A single new artist produced all twenty-four sets in this series; let's call him "D" for convenience.
Note that the copyright date on the cards is 1970; this clearly refers to the copyright of the concept of Mini-Toons, which were first produced in that year, & not to the date of publication. The copyright date on the transfer sheets is 1971.
The serial numbers cover the range GK81 to GK104.
Interestingly, many of the sets we have seen are an earlier printing than the others, & disingenuously ask you to "collect all 24 titles" — when, of course, there are 48.
No.27 "Down on the Farm" features the "24 titles" back, & is also the only set which we haven't got unused — although I've made an effort to deal with that problem!
Most of the Mini-Toons shown below share the same back cover, but No.48 "Trials of Strength" is from a different printing to show you another variation: send in twelve used transfer sheets & you will get two Fun Doodles for free (well, for 10p, anyway)!
Whereas the first twenty-four Mini-Toons placed their transfers in the slot in the card, some printings of the next twenty-four added a staple — shown here, inside & out — to ensure the sheet didn't go missing. This was a mixed blessing, as of course it meant holes in the background — & the danger of holes damaging a transfer figure.
No.27 is the odd one out: the only one we don't have unused. However, I've tried my best to fix that!
Here's the used background we have in the SPLAT Scan Archives:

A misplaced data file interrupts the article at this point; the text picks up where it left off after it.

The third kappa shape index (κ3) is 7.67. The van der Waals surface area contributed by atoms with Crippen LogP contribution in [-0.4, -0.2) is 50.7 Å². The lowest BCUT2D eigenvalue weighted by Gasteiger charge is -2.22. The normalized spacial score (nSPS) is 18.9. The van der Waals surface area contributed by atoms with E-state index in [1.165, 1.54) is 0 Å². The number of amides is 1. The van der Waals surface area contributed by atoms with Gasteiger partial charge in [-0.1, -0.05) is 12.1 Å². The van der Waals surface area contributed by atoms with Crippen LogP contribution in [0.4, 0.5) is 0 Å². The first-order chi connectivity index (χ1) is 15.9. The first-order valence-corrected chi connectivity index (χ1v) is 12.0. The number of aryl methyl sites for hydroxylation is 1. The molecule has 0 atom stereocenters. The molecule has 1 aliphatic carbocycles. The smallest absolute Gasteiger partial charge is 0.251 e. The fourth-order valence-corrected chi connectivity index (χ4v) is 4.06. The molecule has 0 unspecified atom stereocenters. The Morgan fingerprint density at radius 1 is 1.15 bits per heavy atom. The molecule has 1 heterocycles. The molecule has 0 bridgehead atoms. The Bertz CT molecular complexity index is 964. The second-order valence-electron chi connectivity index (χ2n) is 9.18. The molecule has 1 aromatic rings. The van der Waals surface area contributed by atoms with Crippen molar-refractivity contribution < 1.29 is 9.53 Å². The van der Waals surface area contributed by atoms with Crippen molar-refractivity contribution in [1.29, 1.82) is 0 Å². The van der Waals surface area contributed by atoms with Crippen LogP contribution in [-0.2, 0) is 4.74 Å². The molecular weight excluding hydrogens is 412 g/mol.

And here is an anonymous contributor's photo of an unused background, which unfortunately we couldn't obtain for scanning:
Then, using a badly-damaged fragment of one third of an uncut sheet (which if complete, would contain all twenty-four of this batch of Mini-Toons), I was able to reconstruct nearly all of the unused sheet. It's at bottom right in this image:
The fragment was missing two-and-a-half transfer figures, but by hunting around I was able to recreate the damaged frog & the misogynistic figure at bottom right, here:
Unfortunately, the final figure (bottom left) which shows a pair of feet — presumably to go in the pond — was too damaged on all the images I was able to find to be able to show it to you properly.
So: to be clear; all the upper transfer figures are completely authentic. The bottom two figures are recreations based on a variety of used sets.
Still — better than nothing!
Picture Credit: The SPLAT Scan Archives, with thanks to Joe Robinson
© Tom Vinelott 2023